Writing Poetry Final Reading Photos

My fifteen students in ENGL 305: Writing Poetry gave a final reading on my front porch yesterday morning. They each read one of their own poems and then a poem that they loved from our required texts. We all stood down on the sidewalk for each reading. Additional audience members included the mailman, pizza guy, and several passersby in cars and on foot. My hope is to continue to have my students do public poetry projects. The following students gave me written permission to share their photos here.

Kierra Collins reading poetry on December 12, 2014 in Richmond, Virginia

Kierra Collins reading poetry

Natalie Esch reading poetry on December 11, 2014 in Richmond, Virginia

Natalie Esch reading poetry on December 11, 2014 in Richmond, Virginia

Gagan Kaur  reading poetry on December 11, 2014 in Richmond, Virginia

Gagan Kaur reading poetry on December 11, 2014 in Richmond, Virginia

Colin McEligot  reading poetry on December 11, 2014 in Richmond, Virginia

Colin McEligot reading poetry on December 11, 2014 in Richmond, Virginia

Kelly-Jayne McGlynn  reading poetry on December 11, 2014 in Richmond, Virginia

Kelly-Jayne McGlynn reading poetry on December 11, 2014 in Richmond, Virginia

Mariah Monk reading poetry on December 11, 2014 in Richmond, Virginia

Mariah Monk reading poetry on December 11, 2014 in Richmond, Virginia

Auverin Morrow reading poetry on December 11, 2014 in Richmond, Virginia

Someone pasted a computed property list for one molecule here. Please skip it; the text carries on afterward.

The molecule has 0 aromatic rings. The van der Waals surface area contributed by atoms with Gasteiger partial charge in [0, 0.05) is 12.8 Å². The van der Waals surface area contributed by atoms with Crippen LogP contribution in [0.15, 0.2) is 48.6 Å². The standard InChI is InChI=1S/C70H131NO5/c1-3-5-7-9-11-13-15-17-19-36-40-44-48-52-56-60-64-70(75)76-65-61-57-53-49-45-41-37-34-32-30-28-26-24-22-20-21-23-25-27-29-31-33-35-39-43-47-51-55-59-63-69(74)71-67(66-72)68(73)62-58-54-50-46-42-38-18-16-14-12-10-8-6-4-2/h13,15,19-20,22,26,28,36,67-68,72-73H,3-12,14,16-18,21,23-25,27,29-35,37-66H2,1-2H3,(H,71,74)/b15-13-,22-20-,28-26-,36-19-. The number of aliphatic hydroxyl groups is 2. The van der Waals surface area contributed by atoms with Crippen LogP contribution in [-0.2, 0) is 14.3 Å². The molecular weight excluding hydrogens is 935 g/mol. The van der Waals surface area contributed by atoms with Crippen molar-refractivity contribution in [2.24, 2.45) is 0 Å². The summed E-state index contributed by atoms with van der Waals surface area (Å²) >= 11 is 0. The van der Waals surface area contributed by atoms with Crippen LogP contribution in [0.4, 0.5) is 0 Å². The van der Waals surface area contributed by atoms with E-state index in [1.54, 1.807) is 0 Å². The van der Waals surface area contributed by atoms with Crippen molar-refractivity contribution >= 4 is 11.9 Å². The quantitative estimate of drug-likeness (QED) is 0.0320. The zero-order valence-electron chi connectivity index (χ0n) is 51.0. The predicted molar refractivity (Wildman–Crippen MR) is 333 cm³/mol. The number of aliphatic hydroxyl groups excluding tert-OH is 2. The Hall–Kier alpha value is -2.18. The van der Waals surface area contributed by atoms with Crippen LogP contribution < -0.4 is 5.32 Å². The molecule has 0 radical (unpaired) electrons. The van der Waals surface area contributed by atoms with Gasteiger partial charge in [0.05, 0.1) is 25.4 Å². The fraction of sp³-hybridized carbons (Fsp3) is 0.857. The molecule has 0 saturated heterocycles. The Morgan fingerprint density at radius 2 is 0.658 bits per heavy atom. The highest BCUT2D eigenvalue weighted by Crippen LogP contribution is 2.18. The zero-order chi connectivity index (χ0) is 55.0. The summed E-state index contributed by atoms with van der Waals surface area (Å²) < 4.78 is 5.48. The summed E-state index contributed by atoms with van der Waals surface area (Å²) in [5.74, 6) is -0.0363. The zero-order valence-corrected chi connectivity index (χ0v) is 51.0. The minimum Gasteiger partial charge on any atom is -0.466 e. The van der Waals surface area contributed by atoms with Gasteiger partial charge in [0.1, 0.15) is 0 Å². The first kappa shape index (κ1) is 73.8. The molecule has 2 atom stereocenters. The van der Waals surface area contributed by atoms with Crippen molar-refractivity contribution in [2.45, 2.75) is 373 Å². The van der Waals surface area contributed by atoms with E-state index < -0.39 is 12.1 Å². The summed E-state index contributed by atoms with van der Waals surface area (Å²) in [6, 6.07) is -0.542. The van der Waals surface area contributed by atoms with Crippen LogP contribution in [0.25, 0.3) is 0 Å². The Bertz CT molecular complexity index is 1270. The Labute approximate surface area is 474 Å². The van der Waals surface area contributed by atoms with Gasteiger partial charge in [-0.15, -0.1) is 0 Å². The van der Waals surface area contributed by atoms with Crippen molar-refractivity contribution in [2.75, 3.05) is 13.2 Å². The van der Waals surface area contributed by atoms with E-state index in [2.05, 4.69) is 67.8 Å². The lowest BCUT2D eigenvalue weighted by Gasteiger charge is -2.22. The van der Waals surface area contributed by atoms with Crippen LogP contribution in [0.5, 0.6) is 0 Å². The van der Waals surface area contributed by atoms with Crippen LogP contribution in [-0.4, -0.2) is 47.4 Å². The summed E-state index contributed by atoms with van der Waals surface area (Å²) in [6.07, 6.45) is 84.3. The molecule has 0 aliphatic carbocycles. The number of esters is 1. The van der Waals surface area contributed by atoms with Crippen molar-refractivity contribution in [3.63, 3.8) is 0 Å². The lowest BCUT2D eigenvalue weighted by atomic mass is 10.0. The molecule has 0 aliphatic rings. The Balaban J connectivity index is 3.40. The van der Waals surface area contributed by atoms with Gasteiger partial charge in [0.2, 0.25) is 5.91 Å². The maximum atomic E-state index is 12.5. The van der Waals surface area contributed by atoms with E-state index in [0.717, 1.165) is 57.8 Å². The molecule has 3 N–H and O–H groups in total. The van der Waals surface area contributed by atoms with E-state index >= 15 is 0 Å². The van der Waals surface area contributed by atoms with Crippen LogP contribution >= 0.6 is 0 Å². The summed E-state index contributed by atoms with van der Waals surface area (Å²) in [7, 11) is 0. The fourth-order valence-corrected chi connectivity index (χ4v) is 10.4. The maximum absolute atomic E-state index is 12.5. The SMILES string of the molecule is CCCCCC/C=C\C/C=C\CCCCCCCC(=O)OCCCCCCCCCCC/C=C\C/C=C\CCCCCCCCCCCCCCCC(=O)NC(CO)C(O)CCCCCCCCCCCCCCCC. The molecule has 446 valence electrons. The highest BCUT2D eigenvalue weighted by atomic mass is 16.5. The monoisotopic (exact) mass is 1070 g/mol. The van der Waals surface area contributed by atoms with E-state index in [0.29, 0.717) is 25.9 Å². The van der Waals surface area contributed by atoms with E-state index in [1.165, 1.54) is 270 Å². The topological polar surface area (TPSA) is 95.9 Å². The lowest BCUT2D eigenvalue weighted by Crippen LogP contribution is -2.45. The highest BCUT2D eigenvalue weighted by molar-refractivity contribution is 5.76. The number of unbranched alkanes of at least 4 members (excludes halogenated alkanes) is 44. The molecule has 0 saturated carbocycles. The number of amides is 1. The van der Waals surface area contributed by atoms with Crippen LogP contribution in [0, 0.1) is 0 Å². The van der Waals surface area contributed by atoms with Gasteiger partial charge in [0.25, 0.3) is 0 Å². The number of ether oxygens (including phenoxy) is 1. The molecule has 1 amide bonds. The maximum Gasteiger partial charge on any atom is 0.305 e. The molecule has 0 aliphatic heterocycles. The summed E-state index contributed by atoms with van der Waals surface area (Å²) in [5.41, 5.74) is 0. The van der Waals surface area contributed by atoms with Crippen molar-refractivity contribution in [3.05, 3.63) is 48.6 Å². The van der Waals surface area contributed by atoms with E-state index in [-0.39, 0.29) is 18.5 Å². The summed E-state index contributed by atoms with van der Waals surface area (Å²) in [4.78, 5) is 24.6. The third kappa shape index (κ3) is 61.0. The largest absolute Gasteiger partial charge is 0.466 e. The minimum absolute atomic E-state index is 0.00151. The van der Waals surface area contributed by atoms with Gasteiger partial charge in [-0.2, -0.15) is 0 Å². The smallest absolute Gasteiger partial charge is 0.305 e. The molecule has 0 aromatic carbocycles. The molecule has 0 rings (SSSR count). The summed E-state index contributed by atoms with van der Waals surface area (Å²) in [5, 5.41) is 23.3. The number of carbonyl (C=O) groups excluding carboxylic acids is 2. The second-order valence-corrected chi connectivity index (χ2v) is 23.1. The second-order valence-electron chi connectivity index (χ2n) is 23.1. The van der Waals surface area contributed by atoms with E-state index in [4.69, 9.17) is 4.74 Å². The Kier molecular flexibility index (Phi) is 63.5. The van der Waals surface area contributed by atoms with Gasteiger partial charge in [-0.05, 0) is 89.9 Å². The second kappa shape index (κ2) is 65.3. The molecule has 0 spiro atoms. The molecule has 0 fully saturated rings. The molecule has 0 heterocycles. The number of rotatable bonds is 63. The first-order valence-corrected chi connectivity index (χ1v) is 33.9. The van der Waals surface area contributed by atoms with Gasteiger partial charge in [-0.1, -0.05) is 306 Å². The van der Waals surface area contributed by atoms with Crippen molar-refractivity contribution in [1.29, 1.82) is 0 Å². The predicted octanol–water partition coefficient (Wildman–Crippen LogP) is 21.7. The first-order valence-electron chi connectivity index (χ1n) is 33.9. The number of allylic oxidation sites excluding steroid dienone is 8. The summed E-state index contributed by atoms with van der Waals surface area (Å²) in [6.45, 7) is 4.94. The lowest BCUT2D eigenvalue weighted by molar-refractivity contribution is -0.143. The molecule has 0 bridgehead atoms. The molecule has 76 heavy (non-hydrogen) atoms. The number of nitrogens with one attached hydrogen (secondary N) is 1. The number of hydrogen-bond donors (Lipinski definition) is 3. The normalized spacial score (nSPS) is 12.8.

Auverin Morrow reading poetry on December 11, 2014 in Richmond, Virginia

Tchakalla Romeo reading poetry on December 11, 2014 in Richmond, Virginia

Tchakalla Romeo reading poetry on December 11, 2014 in Richmond, Virginia

Alyssa Trop  reading poetry on December 11, 2014 in Richmond, Virginia

Alyssa Trop reading poetry on December 11, 2014 in Richmond, Virginia

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Holiday Door-to-Door Poetry Recitations

I want to get a group of poets and poetry readers together to go door-to-door reading poems in the community for the holidays. The poems should be about community, but that doesn’t mean that they should be easy, “rah-rah” poems. Rather, they should engage issues that the community faces—that our nation faces—that will also provide something to the listener, be it a new perspective, an idea, or even hope.

Although I’m going to try to launch this in my own neighborhood—Oregon Hill in Richmond, Virginia. My hope is that this could eventually happen in neighborhoods all over the United States. These groups could even ask their neighbors several questions like:

  • When was the last time you read a poem?
  • What was the greatest challenge you faced in reading poems?
  • Do you feel like the poems you had previous experience with appealed to your own life?
  • Do you know that poets are still writing today?
  • Did this poem address a concern that you have about your community?

Additionally, poetry educators could ask their students to be a part of the program, as a service learning endeavor.

Of course, not all neighbors would be receptive to this project, but some people would at least listen. Others might be engaged or inspired.

The seed for this project comes from an encounter I had with a police officer who was looking for the previous tenant at my house. When he asked me what I teach, he told me had a book of poetry in his cruiser. We talked for over thirty minutes about poetry and how he wanted to understand it better. This whole exchange happened on my front porch.

If you are interested in this project and would like to talk about collaborating on a door-to-door poetry caroling project in your neighborhood, please contact me through the form below.